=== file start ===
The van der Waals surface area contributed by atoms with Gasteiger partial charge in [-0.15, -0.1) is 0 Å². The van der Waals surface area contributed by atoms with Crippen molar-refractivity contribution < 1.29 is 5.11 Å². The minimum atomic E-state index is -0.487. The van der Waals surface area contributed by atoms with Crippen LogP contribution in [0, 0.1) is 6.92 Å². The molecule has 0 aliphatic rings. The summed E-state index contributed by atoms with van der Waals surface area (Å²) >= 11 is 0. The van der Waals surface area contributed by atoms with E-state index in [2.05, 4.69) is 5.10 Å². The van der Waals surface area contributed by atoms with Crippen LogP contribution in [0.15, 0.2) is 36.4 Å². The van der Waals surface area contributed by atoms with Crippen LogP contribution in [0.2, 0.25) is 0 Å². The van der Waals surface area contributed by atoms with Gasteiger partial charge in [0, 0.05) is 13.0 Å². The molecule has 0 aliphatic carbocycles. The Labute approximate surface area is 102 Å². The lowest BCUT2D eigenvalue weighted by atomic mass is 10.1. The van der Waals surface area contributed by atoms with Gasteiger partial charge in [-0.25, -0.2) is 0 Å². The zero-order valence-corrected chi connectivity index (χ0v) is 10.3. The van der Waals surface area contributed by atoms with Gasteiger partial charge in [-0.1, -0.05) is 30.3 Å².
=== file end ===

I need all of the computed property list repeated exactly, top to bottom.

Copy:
The van der Waals surface area contributed by atoms with Gasteiger partial charge in [-0.15, -0.1) is 0 Å². The van der Waals surface area contributed by atoms with Crippen molar-refractivity contribution < 1.29 is 5.11 Å². The minimum atomic E-state index is -0.487. The van der Waals surface area contributed by atoms with Crippen LogP contribution in [0, 0.1) is 6.92 Å². The molecule has 0 aliphatic rings. The summed E-state index contributed by atoms with van der Waals surface area (Å²) >= 11 is 0. The van der Waals surface area contributed by atoms with E-state index in [2.05, 4.69) is 5.10 Å². The van der Waals surface area contributed by atoms with Crippen LogP contribution in [0.15, 0.2) is 36.4 Å². The van der Waals surface area contributed by atoms with Crippen LogP contribution in [0.2, 0.25) is 0 Å². The van der Waals surface area contributed by atoms with Gasteiger partial charge in [0, 0.05) is 13.0 Å². The molecule has 0 aliphatic carbocycles. The Labute approximate surface area is 102 Å². The lowest BCUT2D eigenvalue weighted by atomic mass is 10.1. The van der Waals surface area contributed by atoms with Gasteiger partial charge in [-0.25, -0.2) is 0 Å². The zero-order valence-corrected chi connectivity index (χ0v) is 10.3. The van der Waals surface area contributed by atoms with Gasteiger partial charge in [-0.1, -0.05) is 30.3 Å².